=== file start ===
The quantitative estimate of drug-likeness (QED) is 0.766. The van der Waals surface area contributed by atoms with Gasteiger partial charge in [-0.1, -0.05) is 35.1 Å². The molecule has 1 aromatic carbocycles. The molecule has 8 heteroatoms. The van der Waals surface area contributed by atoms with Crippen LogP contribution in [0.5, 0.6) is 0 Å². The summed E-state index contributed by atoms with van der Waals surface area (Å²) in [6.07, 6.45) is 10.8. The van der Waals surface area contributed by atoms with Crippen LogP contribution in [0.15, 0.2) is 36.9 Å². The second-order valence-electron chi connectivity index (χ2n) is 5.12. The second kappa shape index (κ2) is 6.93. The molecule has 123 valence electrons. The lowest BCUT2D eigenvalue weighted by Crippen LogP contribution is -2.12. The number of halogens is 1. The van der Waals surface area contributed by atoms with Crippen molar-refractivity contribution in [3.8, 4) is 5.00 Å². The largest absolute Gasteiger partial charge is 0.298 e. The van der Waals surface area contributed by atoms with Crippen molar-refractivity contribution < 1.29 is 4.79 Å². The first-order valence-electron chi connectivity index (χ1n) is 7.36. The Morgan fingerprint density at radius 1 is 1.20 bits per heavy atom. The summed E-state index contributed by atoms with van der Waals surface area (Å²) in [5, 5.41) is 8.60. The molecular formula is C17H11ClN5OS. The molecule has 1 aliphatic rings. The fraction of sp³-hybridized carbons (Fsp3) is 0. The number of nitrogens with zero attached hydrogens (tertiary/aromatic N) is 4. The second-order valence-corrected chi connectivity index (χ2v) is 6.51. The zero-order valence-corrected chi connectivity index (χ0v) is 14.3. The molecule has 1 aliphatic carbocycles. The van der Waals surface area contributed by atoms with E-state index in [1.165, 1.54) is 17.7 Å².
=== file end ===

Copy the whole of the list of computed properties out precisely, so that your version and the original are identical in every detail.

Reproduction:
The quantitative estimate of drug-likeness (QED) is 0.766. The van der Waals surface area contributed by atoms with Gasteiger partial charge in [-0.1, -0.05) is 35.1 Å². The molecule has 1 aromatic carbocycles. The molecule has 8 heteroatoms. The van der Waals surface area contributed by atoms with Crippen LogP contribution in [0.5, 0.6) is 0 Å². The summed E-state index contributed by atoms with van der Waals surface area (Å²) in [6.07, 6.45) is 10.8. The van der Waals surface area contributed by atoms with Crippen LogP contribution in [0.15, 0.2) is 36.9 Å². The second-order valence-electron chi connectivity index (χ2n) is 5.12. The second kappa shape index (κ2) is 6.93. The molecule has 123 valence electrons. The lowest BCUT2D eigenvalue weighted by Crippen LogP contribution is -2.12. The number of halogens is 1. The van der Waals surface area contributed by atoms with Crippen molar-refractivity contribution in [3.8, 4) is 5.00 Å². The largest absolute Gasteiger partial charge is 0.298 e. The van der Waals surface area contributed by atoms with Crippen molar-refractivity contribution < 1.29 is 4.79 Å². The first-order valence-electron chi connectivity index (χ1n) is 7.36. The Morgan fingerprint density at radius 1 is 1.20 bits per heavy atom. The summed E-state index contributed by atoms with van der Waals surface area (Å²) in [5, 5.41) is 8.60. The molecular formula is C17H11ClN5OS. The molecule has 1 aliphatic rings. The fraction of sp³-hybridized carbons (Fsp3) is 0. The number of nitrogens with zero attached hydrogens (tertiary/aromatic N) is 4. The second-order valence-corrected chi connectivity index (χ2v) is 6.51. The zero-order valence-corrected chi connectivity index (χ0v) is 14.3. The molecule has 1 aliphatic carbocycles. The van der Waals surface area contributed by atoms with E-state index in [1.165, 1.54) is 17.7 Å².